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- - dragging me on the lounge. (http://www.horseforum.com/horse-training/dragging-me-lounge-39391/)
dragging me on the lounge.
i have recently bought a 18 month old halter bred quarter horse.he has done everything i taught him well, tying up,trailer loading,stopping, backing up, desenitizing, well now i want him to lounge and since i have a large arena instead of a round pen when i want him to go he just takes off down to the other end of the arena dragging me with him,he doesnt go to far as i have a stud chain on him at all times.but when he feels the stud chain he rears. ive been trying to get someone down to the barn to teach him for me but no ones responeded yet.he learns well but just needs a lot of time to think it over and when the whip/stick ( i use a clinton anderson stick) gets behind him he freaks out but when im not asking him to move he will let me all over him with the stick.any help???
also im going to get some pics of him today i swear!!!
I'm pretty sure he rears up because the stud chain hurts him. I would ditch the chain and invest in a good quality rope halter.
When you say he takes off, how exactly does he do it, what happens before he takes off? It could be he's just being a ratbag, but it could also be he's unconfident and is trying to get away, which is why more info about his body language would be helpful.
hes a very freindly horse,when he takes off its just like hes trying to get away from something scary. he has never pinned his ears back.i dont think i can switch to a rope halter because he has always had on a stud chain from the time he was first handled(about two weeks ago) and he is pushy,not in a bad meaning way its just that he has been forgotten hi\s whole life after he was 3 days old and has just now gotten to be worked with as the owner was a breeder and he has over 30 horses. and he has never been petted exept by me about 2 weeks ago and he wants to be right there with me all the time. every time he bcomes pushy i back him away. but he still almost tramples me..
Well it sounds like you're dealing with a typical baby. I agree ditch the stud chain especially when lunging, use a cavesson if you want control over his head.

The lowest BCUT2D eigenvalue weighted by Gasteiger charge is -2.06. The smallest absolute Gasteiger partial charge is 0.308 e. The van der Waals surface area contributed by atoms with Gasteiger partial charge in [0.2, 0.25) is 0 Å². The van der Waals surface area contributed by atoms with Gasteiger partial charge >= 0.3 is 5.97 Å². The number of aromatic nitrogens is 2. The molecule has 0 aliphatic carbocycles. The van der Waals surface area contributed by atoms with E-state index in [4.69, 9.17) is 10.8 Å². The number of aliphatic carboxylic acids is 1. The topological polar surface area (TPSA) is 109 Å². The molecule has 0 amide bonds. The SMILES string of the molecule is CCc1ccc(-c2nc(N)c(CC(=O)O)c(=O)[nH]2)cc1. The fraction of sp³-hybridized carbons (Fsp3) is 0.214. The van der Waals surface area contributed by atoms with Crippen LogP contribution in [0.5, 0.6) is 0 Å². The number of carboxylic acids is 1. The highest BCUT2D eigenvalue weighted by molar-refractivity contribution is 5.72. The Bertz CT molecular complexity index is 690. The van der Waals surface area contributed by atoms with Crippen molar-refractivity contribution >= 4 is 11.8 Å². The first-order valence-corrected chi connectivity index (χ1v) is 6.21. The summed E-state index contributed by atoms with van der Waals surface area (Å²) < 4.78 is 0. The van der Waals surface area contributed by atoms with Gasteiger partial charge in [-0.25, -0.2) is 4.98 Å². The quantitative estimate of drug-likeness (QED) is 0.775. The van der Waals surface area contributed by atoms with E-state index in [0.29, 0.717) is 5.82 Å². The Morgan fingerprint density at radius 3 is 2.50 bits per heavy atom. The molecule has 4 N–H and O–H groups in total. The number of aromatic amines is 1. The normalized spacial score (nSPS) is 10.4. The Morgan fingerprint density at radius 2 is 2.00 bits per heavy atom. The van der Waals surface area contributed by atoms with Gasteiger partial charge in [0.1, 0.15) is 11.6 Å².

He can be friendly once he learns to respect you, which it sounds like he doesn't. If he's being pushy, you push back, end of story. The reason he's not listening to you is because you back away from him every time he comes in to your space. It's hard, but stop doing that, and push him away when he invades your space. Pitch a fit, wave your hands, flail your lead rope, get him to back up and generally tell him that its not okay and he needs to move away now. Have you ever seen a boss horse reprimand a submissive one? First they pin their ears, then they usually threaten to bite, then they actually bite/kick. Use that method of progression with him. Ask, tell, command.
That's probably why he's acting so ditzy, because he is under the impression he's running the show. If you have a round pen, free lunge him in that first before getting him on a line. Have you ever taught a horse to lunge a horse before? If not don't try to lunge him anymore until you can get someone to show you how or do it for you.
To me it sounds like he's getting unconfident with something. Maybe your energy is too high, or you are putting too much pressure on him, which makes him take off. Even if we think we are being soft, for some horses they need us to me ultra soft! So see how LITTLE it takes to get him to do something, and if you see him start getting tense (head up, body tension, can't look at you anymore, can't stand still, etc.) back off and retreat. Walk away, turn yourself side-on to him (taking all the pressure off), rub him until he's relaxed, etc. Then ask again.
I would go to guess that the stud chain is causing some of his "panicky" behavior. For some horses, that kind of pain (when he runs into it) only makes the situation worse, and in his case he rears because he hit a very hard wall, so it frightens him. A rope halter would still give you the advantage because it's thin and it's uncomfortable for a horse to lean on, but it's not going to hurt like a stud chain, plus it has knots for pressure points. It will give you more clear communication.